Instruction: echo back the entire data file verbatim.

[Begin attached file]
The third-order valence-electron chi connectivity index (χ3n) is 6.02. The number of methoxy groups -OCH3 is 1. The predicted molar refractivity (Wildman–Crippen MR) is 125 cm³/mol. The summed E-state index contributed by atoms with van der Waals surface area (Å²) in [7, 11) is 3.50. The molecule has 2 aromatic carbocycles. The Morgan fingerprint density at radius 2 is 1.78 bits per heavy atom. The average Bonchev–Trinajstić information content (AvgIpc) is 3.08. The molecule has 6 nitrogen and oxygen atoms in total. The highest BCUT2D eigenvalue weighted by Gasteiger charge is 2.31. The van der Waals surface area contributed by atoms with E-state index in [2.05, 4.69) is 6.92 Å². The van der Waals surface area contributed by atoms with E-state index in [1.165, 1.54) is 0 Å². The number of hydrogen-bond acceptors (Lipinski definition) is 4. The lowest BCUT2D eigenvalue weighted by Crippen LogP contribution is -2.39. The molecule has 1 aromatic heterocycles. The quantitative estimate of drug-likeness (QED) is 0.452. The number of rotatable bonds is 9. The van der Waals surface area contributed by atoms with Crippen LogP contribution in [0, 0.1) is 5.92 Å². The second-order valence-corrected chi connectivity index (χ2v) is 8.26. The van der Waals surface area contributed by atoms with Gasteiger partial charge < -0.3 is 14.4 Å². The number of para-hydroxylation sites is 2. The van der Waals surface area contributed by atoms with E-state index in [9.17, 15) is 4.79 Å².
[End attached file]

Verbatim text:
The third-order valence-electron chi connectivity index (χ3n) is 6.02. The number of methoxy groups -OCH3 is 1. The predicted molar refractivity (Wildman–Crippen MR) is 125 cm³/mol. The summed E-state index contributed by atoms with van der Waals surface area (Å²) in [7, 11) is 3.50. The molecule has 2 aromatic carbocycles. The Morgan fingerprint density at radius 2 is 1.78 bits per heavy atom. The average Bonchev–Trinajstić information content (AvgIpc) is 3.08. The molecule has 6 nitrogen and oxygen atoms in total. The highest BCUT2D eigenvalue weighted by Gasteiger charge is 2.31. The van der Waals surface area contributed by atoms with E-state index in [2.05, 4.69) is 6.92 Å². The van der Waals surface area contributed by atoms with E-state index in [1.165, 1.54) is 0 Å². The number of hydrogen-bond acceptors (Lipinski definition) is 4. The lowest BCUT2D eigenvalue weighted by Crippen LogP contribution is -2.39. The molecule has 1 aromatic heterocycles. The quantitative estimate of drug-likeness (QED) is 0.452. The number of rotatable bonds is 9. The van der Waals surface area contributed by atoms with Crippen LogP contribution in [0, 0.1) is 5.92 Å². The second-order valence-corrected chi connectivity index (χ2v) is 8.26. The van der Waals surface area contributed by atoms with Gasteiger partial charge < -0.3 is 14.4 Å². The number of para-hydroxylation sites is 2. The van der Waals surface area contributed by atoms with E-state index in [9.17, 15) is 4.79 Å².